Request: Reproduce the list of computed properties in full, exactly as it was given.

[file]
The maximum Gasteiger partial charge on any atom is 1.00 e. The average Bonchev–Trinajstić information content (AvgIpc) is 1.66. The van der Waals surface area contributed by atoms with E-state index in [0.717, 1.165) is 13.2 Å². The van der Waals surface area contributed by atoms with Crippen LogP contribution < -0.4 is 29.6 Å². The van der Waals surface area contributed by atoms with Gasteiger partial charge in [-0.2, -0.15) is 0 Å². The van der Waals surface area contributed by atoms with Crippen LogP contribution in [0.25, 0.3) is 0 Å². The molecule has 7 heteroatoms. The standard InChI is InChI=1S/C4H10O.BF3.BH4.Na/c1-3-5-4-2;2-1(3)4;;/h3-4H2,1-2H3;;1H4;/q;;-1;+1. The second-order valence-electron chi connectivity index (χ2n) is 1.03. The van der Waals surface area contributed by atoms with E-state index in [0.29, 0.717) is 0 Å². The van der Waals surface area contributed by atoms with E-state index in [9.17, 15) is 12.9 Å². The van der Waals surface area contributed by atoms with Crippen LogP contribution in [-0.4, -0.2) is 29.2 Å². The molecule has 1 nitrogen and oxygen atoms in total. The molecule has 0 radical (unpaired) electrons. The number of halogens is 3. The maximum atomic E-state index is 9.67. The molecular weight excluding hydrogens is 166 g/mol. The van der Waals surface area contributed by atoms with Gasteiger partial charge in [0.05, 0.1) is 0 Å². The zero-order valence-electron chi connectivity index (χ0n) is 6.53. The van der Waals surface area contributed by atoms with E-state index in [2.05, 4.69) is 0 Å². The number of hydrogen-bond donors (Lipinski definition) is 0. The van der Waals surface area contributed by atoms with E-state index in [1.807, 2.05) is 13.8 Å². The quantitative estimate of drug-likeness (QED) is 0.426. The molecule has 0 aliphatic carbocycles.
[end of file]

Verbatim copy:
The maximum Gasteiger partial charge on any atom is 1.00 e. The average Bonchev–Trinajstić information content (AvgIpc) is 1.66. The van der Waals surface area contributed by atoms with E-state index in [0.717, 1.165) is 13.2 Å². The van der Waals surface area contributed by atoms with Crippen LogP contribution < -0.4 is 29.6 Å². The van der Waals surface area contributed by atoms with Gasteiger partial charge in [-0.2, -0.15) is 0 Å². The van der Waals surface area contributed by atoms with Crippen LogP contribution in [0.25, 0.3) is 0 Å². The molecule has 7 heteroatoms. The standard InChI is InChI=1S/C4H10O.BF3.BH4.Na/c1-3-5-4-2;2-1(3)4;;/h3-4H2,1-2H3;;1H4;/q;;-1;+1. The second-order valence-electron chi connectivity index (χ2n) is 1.03. The van der Waals surface area contributed by atoms with E-state index in [0.29, 0.717) is 0 Å². The van der Waals surface area contributed by atoms with E-state index in [9.17, 15) is 12.9 Å². The van der Waals surface area contributed by atoms with Crippen LogP contribution in [-0.4, -0.2) is 29.2 Å². The molecule has 1 nitrogen and oxygen atoms in total. The molecule has 0 radical (unpaired) electrons. The number of halogens is 3. The maximum atomic E-state index is 9.67. The molecular weight excluding hydrogens is 166 g/mol. The van der Waals surface area contributed by atoms with Gasteiger partial charge in [0.05, 0.1) is 0 Å². The zero-order valence-electron chi connectivity index (χ0n) is 6.53. The van der Waals surface area contributed by atoms with E-state index in [2.05, 4.69) is 0 Å². The number of hydrogen-bond donors (Lipinski definition) is 0. The van der Waals surface area contributed by atoms with E-state index in [1.807, 2.05) is 13.8 Å². The quantitative estimate of drug-likeness (QED) is 0.426. The molecule has 0 aliphatic carbocycles.